Format: Audio CD Verified Purchase
I bought this on the back of the group doing a session on Stuart and Mark's evening show on R2 that I really enjoyed. I am really enjoyng this album as well. It certainly isn't going to be for everyone - I would have hated it when I was 19 - but if you have gone beyond just wanting to jump and down to records and enjoy bathing in sounds then you will probably like this. The group do seem to have absorbed a lot of influences and have certainly listened to one too many Sigur Ros albums, but that is no bad thing. The tunes are warm and cuddly and the orchestral departures really rather mature and engaging.

Genuis? No.

A very good pop record? Certainly.
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1 of 1 people found the following review helpful By Adam Lowe on 31 May 2011
Format: Audio CD
Following the break-up of Charlie Fink, lead singer of Noah And The Whale, and Laura Marling, the twice Mercury Prize nominee and solo artist, Fink needed a catharsis to clear away the emotional baggage he carried from the breakdown of their relationship. Thankfully for us, the listener, this catharsis has resulted in one of the best albums of the year.

'The First Days Of Spring' exclusively deals with this breakdown, lyrically, and also musically. The melodies are often sparse and come with a sense of haunting mystification, as they build slowly with a certain clarity which seems ready to be unleashed at any minute. The title track starts with a quiet drum beat, woozy violon and sparse guitar, building ever so slowly. This is followed by 'Our Window', with it's gentle piano loop and ever-growing violon, which stand in a sharp contrast to Fink's tenor voice. The first four songs of the album, including 'I Have Nothing' and 'My Broken Heart', battle for hope over despair, as the mournful melodies try to find joy in their surroundings, and it is only on the latter that we start to find the first signs of optimism amongst the ambivalent moods.

The following 'Instrumental I' leads into 'Love Of An Orchestra', which shows the real optimism that has been found, with Fink singing 'I know I'll never be lonely...I'm carrying all the love of an orchestra.' After the weary, sombre openings, this explosion of happiness can't escape feeling a little superficial, as we see a blast of glee when it would be least expected.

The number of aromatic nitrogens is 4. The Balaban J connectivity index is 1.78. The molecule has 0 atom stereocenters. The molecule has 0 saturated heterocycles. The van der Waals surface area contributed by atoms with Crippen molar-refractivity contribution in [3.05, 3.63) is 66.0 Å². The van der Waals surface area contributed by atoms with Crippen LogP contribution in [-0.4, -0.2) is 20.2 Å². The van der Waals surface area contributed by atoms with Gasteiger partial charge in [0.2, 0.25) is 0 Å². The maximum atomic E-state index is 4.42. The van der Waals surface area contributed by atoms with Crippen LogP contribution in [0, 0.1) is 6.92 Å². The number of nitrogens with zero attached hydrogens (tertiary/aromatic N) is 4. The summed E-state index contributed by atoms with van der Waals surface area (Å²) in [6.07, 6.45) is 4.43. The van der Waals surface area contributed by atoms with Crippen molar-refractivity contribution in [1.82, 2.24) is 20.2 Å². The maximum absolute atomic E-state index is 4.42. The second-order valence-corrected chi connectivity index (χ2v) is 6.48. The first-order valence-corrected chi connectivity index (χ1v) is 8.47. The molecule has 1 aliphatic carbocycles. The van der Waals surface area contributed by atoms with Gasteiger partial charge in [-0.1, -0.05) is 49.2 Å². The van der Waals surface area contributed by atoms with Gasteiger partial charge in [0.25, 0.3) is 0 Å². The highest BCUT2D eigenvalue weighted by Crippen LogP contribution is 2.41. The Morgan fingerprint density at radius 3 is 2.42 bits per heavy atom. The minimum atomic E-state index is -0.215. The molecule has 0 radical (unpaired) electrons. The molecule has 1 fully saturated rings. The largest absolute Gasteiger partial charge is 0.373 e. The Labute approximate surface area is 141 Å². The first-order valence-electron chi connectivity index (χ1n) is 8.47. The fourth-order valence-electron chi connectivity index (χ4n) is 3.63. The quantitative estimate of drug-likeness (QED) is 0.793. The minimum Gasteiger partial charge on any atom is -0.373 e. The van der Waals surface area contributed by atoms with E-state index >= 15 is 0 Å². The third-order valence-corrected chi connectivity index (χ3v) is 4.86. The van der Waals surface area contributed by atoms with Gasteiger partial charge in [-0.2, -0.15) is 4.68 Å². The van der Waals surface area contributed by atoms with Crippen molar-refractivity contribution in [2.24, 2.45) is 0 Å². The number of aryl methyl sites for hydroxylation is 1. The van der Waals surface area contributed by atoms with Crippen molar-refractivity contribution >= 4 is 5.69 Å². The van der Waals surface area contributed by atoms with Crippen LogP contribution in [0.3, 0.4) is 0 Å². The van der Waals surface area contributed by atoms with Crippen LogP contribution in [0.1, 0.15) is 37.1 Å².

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21 of 24 people found the following review helpful By Colyn on 31 Aug. 2009
Format: Audio CD
Noah and the Whale had the mammoth task with "The First Days of Spring" to better their first album. Somehow they have managed this. Each song is in keeping with the theme of the album, that of loss, hope and mistakes. The songs are all individual and retain that sound of the first album, however there is more of the deeper and slower tracks, with the lively melodies that shot them to fame last year, such as Five Years Time, are no longer as frequent. However this has added to the musical complexity of the album as present in each of the songs is a slowly changing sound, take the first single "My Door is Always Open", the opening is reminiscent of "Mary" from the first album, the same gently strummed chord and Fink's voice slow and melodic over the top. Throughout the track it switches to moments where the chords lift and there is hope until the music speeds up for the last minute, reminding us of the fun first Album.

Still present are the sounds that set Noah and The Whale Apart, the light guitars, the fiddle and the painful note in Charlie Fink's voice that make every song heart wrenchingly beautiful yet there is a depth and cohesion to the album which shows how the band has grown, losing some of the more child-like influences to create an album that is grown-up and clearly full of genuine emotion.

New, for the band, with this album come a DVD, here the stories behind the music is told between scenes switching between the different ages of one man. This is no half-hearted attempt to make a film with hand held camera's following the band, but an 8 day venture using proper filming cameras, showing wide shots and artfully designed scenes.
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3 of 3 people found the following review helpful By T. Oakley on 4 Nov. 2010
Format: Audio CD
Better (in my opinion) than the quirky first album. There are still some great tunes but the subject matter is darker; the album feels more mature and holds together more coherently. The First Days of Spring is about the ending and aftermath of a relationship (in this case involving a certain Laura Marling). This could have produced a pretty depressing collection of songs but with a few exceptions the album is more uplifting and optimistic than you might expect. Not that some of the lyrics aren't melancholic but the songs are lifted by beautiful melodies which instill a sense of hope. Some reviews have criticised the lyrics for being rather clichéd and while a few lines, taken out of context could be seen as such, the album feels like a genuine attempt to honestly convey the experiences of the writer.

The prevailing sound is uncluttered and spacious, often little more than haunting melodies picked out on guitar, accompanied by restrained precussion and vocals, (though the middle of the album includes a diverting choral pastiche). The music is relaxing and engaging and I have enjoyed listening to it repeatedly. Highly recommended.